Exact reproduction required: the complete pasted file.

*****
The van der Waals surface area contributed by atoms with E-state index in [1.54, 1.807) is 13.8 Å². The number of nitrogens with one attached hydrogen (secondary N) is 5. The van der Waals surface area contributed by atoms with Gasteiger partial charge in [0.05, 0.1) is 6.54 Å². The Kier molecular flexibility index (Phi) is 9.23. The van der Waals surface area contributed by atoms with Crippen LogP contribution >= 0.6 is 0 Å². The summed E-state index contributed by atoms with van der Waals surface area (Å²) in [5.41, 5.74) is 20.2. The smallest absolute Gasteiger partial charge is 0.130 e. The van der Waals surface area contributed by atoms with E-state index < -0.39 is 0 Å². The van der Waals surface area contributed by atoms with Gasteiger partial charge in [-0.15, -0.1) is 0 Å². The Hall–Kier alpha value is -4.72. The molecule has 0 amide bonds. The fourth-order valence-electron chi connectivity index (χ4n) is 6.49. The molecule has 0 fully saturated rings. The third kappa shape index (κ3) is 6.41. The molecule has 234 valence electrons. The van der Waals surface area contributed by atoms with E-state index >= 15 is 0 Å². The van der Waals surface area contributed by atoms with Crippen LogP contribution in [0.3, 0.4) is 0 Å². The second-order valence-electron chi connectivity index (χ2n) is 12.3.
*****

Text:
The van der Waals surface area contributed by atoms with E-state index in [1.54, 1.807) is 13.8 Å². The number of nitrogens with one attached hydrogen (secondary N) is 5. The van der Waals surface area contributed by atoms with Gasteiger partial charge in [0.05, 0.1) is 6.54 Å². The Kier molecular flexibility index (Phi) is 9.23. The van der Waals surface area contributed by atoms with Crippen LogP contribution >= 0.6 is 0 Å². The summed E-state index contributed by atoms with van der Waals surface area (Å²) in [5.41, 5.74) is 20.2. The smallest absolute Gasteiger partial charge is 0.130 e. The van der Waals surface area contributed by atoms with E-state index < -0.39 is 0 Å². The van der Waals surface area contributed by atoms with Gasteiger partial charge in [-0.15, -0.1) is 0 Å². The Hall–Kier alpha value is -4.72. The molecule has 0 amide bonds. The fourth-order valence-electron chi connectivity index (χ4n) is 6.49. The molecule has 0 fully saturated rings. The third kappa shape index (κ3) is 6.41. The molecule has 234 valence electrons. The van der Waals surface area contributed by atoms with E-state index >= 15 is 0 Å². The van der Waals surface area contributed by atoms with Crippen LogP contribution in [0.3, 0.4) is 0 Å². The second-order valence-electron chi connectivity index (χ2n) is 12.3.